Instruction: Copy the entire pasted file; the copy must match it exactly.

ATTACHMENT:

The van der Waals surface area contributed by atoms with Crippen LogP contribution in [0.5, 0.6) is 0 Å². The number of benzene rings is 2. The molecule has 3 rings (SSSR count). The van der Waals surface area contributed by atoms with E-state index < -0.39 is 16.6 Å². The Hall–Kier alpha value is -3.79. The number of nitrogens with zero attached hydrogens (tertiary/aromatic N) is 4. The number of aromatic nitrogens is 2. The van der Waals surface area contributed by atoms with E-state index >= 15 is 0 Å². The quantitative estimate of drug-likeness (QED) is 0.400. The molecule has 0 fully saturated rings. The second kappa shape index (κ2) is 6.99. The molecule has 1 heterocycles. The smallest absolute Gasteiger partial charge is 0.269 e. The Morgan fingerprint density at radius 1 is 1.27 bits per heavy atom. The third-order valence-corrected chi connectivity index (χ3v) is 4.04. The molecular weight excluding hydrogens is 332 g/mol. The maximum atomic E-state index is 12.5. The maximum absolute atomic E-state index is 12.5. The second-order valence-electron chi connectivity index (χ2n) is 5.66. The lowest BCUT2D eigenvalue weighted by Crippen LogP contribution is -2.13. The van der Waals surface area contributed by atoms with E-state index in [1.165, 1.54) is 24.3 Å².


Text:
The van der Waals surface area contributed by atoms with Crippen LogP contribution in [0.5, 0.6) is 0 Å². The number of benzene rings is 2. The molecule has 3 rings (SSSR count). The van der Waals surface area contributed by atoms with E-state index < -0.39 is 16.6 Å². The Hall–Kier alpha value is -3.79. The number of nitrogens with zero attached hydrogens (tertiary/aromatic N) is 4. The number of aromatic nitrogens is 2. The van der Waals surface area contributed by atoms with E-state index >= 15 is 0 Å². The quantitative estimate of drug-likeness (QED) is 0.400. The molecule has 0 fully saturated rings. The second kappa shape index (κ2) is 6.99. The molecule has 1 heterocycles. The smallest absolute Gasteiger partial charge is 0.269 e. The Morgan fingerprint density at radius 1 is 1.27 bits per heavy atom. The third-order valence-corrected chi connectivity index (χ3v) is 4.04. The molecular weight excluding hydrogens is 332 g/mol. The maximum atomic E-state index is 12.5. The maximum absolute atomic E-state index is 12.5. The second-order valence-electron chi connectivity index (χ2n) is 5.66. The lowest BCUT2D eigenvalue weighted by Crippen LogP contribution is -2.13. The van der Waals surface area contributed by atoms with E-state index in [1.165, 1.54) is 24.3 Å².